Children witnessing and experiencing this can find it very challenging and especially male sons.

Since the 1970’s mothers and daughters have been coming to terms with seismic changes in society and in what it is to be women with many daughters of the 70’s / 80’s etc feeling they had to reject their mums to be liberated. The current generation of women maybe not having to go through this pain.

Younger male adults and young men are having to face a world which is very different to the one their fathers grew up in requiring a new set of tools. Many fathers are ill-equipped to deal with these changes, unable to offer insights into their sons’ challenges in life and relationships. Many of course have adapted but sadly attacks on these adaptations are rife, with men being called ‘snowflakes’, or being attacked in the media for carrying their babies in carriers on their bodies for example. But many young men feel they have to reject their dads so they can have relationships that last or to thrive in a work world that is increasingly demanding of prosocial group work. There are very public relationships in which sons have clearly made these decisions leading to camps forming in support or in attack.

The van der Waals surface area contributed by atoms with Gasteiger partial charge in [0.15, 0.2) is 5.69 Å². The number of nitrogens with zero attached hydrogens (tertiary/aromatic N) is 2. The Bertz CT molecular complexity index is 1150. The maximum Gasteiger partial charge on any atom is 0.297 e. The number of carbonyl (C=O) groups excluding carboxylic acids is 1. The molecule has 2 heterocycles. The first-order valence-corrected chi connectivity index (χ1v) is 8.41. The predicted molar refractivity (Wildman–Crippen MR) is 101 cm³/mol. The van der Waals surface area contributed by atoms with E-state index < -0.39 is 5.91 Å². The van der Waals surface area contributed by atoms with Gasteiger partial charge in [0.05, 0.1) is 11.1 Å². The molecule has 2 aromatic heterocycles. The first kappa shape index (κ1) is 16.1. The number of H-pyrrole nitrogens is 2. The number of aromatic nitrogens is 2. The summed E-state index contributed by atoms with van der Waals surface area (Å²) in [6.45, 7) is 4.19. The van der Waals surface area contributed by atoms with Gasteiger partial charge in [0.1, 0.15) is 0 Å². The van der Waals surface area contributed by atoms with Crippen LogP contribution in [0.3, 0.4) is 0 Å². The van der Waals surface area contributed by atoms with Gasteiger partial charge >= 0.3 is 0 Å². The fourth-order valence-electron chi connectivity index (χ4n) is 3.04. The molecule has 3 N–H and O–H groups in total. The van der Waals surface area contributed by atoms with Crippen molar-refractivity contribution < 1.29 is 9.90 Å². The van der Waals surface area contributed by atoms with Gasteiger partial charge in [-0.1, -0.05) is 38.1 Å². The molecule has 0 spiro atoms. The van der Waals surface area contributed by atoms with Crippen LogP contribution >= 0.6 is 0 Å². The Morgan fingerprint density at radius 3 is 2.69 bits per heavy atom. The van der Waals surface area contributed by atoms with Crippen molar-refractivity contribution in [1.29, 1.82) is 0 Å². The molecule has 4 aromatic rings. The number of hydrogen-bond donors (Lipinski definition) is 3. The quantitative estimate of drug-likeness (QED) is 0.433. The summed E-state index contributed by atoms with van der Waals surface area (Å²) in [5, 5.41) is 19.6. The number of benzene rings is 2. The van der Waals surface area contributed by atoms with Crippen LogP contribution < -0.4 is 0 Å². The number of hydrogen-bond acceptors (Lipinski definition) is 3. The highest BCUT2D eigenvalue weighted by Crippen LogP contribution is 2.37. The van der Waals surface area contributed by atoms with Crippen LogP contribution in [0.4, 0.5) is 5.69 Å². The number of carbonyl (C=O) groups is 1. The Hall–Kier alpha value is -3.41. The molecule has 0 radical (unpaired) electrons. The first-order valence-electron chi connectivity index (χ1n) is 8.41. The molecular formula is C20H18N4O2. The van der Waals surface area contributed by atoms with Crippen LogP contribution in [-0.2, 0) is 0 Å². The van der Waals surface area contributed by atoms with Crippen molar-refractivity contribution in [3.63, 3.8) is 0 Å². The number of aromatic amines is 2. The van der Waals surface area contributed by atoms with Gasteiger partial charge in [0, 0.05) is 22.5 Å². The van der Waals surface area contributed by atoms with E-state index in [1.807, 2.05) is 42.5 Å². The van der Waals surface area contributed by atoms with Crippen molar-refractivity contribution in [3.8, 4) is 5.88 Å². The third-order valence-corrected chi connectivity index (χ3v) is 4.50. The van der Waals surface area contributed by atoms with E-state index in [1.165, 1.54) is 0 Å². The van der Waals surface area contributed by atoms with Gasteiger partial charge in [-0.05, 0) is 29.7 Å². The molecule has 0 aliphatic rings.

The social changes we seem to be witnessing in terms of the reformulation of many masculinities is unlikely to be smooth, but it is certainly needed.

About Noel McDermott

Noel McDermott has over 25 years’ experience creating unique mental health services in the independent sector and is considered an expert on mental health in the workplace, he is also the Founder of Mental Health Works Ltd.

Passionate about bringing high quality care and support to the vulnerable, he is an advocate of community care and the power of an at-home mental health care model that includes the affected individual, their family, and their workplace.

Well-known to the UK media, and regularly featured on channels including BBC Local Radio, 5News, LBC and SKY News, Noel also produces and presents The Well-Being Show, a weekly live podcast where he is joined by guests sharing stories on mental health issues.

Noel’s areas of expertise include mental health, addiction and recovery, trauma, social care, distance therapy, childcare, refugees, personal development and emotional health and wellbeing.